The punishing rhythm of ‘Wrathchild’, the nefarious structure of the title track and the racing melodies of ‘Purgatory’ all standout for me whenever I play this record. Proud that have it on my shelves.
"Heavy Metal Breakdown" was the debut album from a four-piece German heavy metal outfit going by the particularly metal moniker of Grave Digger. Now some of you might have heard of them before but I’d hazard to guess that most of you probably haven’t & what’s really surprising about Grave Digger is that they’ve gone on to release around twenty studio albums in their career which puts them right up there with the Motorhead’s of the world. It’s pretty astounding when you consider that they’ve been able to achieve those sort of numbers but have never really broken out of the underground. It’s a credit to their commitment to metal really but it’s also a little sad, isn’t it?
Grave Digger first formed back in 1980 & after making a few appearances at some small festival events they managed to get two songs included on the “Rock From Hell” compilation in 1983 which kick-started their recording career & was the catalyst for this initial full-length effort a year later in October 1984. The “Heavy Metal Breakdown” record is highlighted by a particularly brutal guitar sound which was amongst the heaviest the metal world had heard to the time. But it wasn't just the production that was heavy. There are some truly vicious riffs to be found here as well with several tracks bleeding over into genuine speed metal or even thrash metal territory.
Vocalist Chris Boltendahl has one of those abrasive screaming styles similar to Udo Dirkschneider from Accept although he often sounds like he’s trying to sing like Iron Maiden’s Bruce Dickinson, only with very little success. Overkill’s Bobby “Blitz” Ellsworth springs to mind too but just like Udo, Chris is definitely in his element when he’s going for an aggressive balls-out metal approach. He really does sound pretty ordinary when he attempts to actually sing & I’d strongly encourage him to leave that stuff to the Halfords & Dios & concentrate on what he does best which is shriek like there’s no tomorrow.
The rhythm section knows exactly what to do to further highlight the brutal riff assault & from a purely musical point of view “Heavy Metal Breakdown” is right up my alley. The heavier Judas Priest & Accept material is the obvious reference point & those two influences were the primary component of the German heavy metal sound overall really. In fact, if you pay close attention, the speed metal inclusions here seem to be custom-made replicas of Accept’s classic speed metal anthem “Fast As A Shark” while my album highlight “Legions Of The Lost” is a fully fledged thrash metal number that showcases some very powerful bottom-string triplets during the main riff that’ll really get your blood pumping. There are a number of riffs here that leave me with the distinct impression that Kreator may have been heavily influenced by Grave Digger & I could probably show you a number of similarities between these riffs & some of those from the late 80’s output of the Gods of Teutonic Thrash.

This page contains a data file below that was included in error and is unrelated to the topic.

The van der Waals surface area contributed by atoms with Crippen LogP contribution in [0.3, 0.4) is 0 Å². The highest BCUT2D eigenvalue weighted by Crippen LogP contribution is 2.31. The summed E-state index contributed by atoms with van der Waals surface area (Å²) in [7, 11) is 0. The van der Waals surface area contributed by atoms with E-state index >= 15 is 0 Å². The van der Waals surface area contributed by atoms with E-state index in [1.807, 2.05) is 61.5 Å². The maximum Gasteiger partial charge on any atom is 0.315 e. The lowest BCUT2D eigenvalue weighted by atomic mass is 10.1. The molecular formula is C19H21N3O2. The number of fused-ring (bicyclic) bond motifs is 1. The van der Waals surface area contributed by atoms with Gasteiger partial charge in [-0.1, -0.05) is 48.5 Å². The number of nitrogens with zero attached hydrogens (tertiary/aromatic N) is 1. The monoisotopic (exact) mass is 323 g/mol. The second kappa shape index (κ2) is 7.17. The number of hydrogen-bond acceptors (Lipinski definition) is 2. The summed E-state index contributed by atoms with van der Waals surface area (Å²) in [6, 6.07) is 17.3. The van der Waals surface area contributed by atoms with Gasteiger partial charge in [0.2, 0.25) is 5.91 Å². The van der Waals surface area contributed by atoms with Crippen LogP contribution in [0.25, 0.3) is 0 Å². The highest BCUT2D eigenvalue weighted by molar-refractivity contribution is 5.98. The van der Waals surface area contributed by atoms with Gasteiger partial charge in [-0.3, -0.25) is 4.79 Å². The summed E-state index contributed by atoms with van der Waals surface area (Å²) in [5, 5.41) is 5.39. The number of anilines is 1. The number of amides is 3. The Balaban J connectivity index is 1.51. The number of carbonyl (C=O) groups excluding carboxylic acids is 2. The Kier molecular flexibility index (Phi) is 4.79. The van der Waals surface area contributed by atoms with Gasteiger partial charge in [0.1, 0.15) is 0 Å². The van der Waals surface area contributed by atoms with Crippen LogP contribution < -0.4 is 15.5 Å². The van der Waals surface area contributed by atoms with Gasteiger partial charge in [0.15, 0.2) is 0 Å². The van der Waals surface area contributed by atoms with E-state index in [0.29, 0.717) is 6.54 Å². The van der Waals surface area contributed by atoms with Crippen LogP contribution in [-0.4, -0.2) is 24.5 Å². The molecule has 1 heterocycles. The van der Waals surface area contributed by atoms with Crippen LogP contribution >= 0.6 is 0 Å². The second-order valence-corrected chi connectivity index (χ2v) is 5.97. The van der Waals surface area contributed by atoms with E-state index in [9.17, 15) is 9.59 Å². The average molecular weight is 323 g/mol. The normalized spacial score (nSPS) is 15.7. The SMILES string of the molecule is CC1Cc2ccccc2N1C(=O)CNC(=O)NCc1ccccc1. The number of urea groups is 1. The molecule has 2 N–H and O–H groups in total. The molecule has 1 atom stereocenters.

But don’t get too excited just yet people. The album’s dragged down considerably by one of the weakest metal ballads you’ll ever encounter in the God awful “Yesterday”. It truly is a repulsive abortion of a song with Chris doing his level best to reduce me to a cowering child just begging for him to cease with the barrage of cringe-worthy vocal cheese. As with most of this material, the lyrics are absolutely appalling & I can’t express just how badly this song effects my enjoyment of the album overall. But it’s not the only weak point either. The classic heavy metal sound needs not only quality riffs but some high quality vocal hooks as well & it’s this area that leaves “Heavy Metal Breakdown” languishing behind the better German debuts. For all the wonderful metal riffage on display, the choruses of most songs are decidedly average with some being downright repulsive. Just check out the song “We Wanna Rock You” for example with it’s chorus of “Wwwweeeeee wanna rock youuuuu….. weeeeeee wanna roll you… roll you”. That’s just total crap, isn’t it, & it’s this element alone that leaves me feeling disappointed at the end of each listening experience.
There was certainly the potential for “Heavy Metal Breakdown” to become somewhat of an underground classic given the sheer heaviness & aggression of this music & the production in particular but the song-writing hasn’t given it a chance with even the best songs on offer failing to capitalize on the quality of the riff assault. The title track is a prime example of what I’m talking about with regards to the vocal hooks as it possesses some great riffs but the chorus seems to give the indication that Grave Digger think their fans are lacking in the intellect department as it’s some lowest common denominator shit in my opinion. The main feeling I'm left with coming out of "Heavy Metal breakdown" is of missed opportunity.
I prefer Di’anno era Maiden to a lot of the Dickinson era if I am honest. Don’t get me wrong, I don’t dislike Dickinson as a vocalist but I believe that the first two Iron Maiden Records capture a raw energy of a young band about to leave an obvious and indelible mark on music as whole let alone heavy metal as a genre and Di’anno’s vocals fit this aesthetic perfectly.
My main criticism of the debut seems perhaps harsh or paltry but still has stuck with me since my first listen some 27 years ago and that is the arrangement of the record is a little off for me. ‘Remember Tomorrow’ (great track though it is) sits too early in the track order for me and would a great track for the latter half (or side b if we are going old school) of the record although this would then endanger the impact of ‘Strange World’.
My OCD aside I simply love the content on this record and my only real regret is that I wasn’t around in 1980 to experience the release at the time (I was 4 when this came out). There’s literally 8 memorable and well written tracks here with a feel of real grit to them. Whether it is the grim characters referenced (Phantom Of the Opera, Charlotte the Harlot) or the tangible menace of tracks like ‘Prowler’ or the title track, the sense of threat remains a virtual constant that only gets tempered by the occasional dreamy if not creepy verse of the albums more looming parts.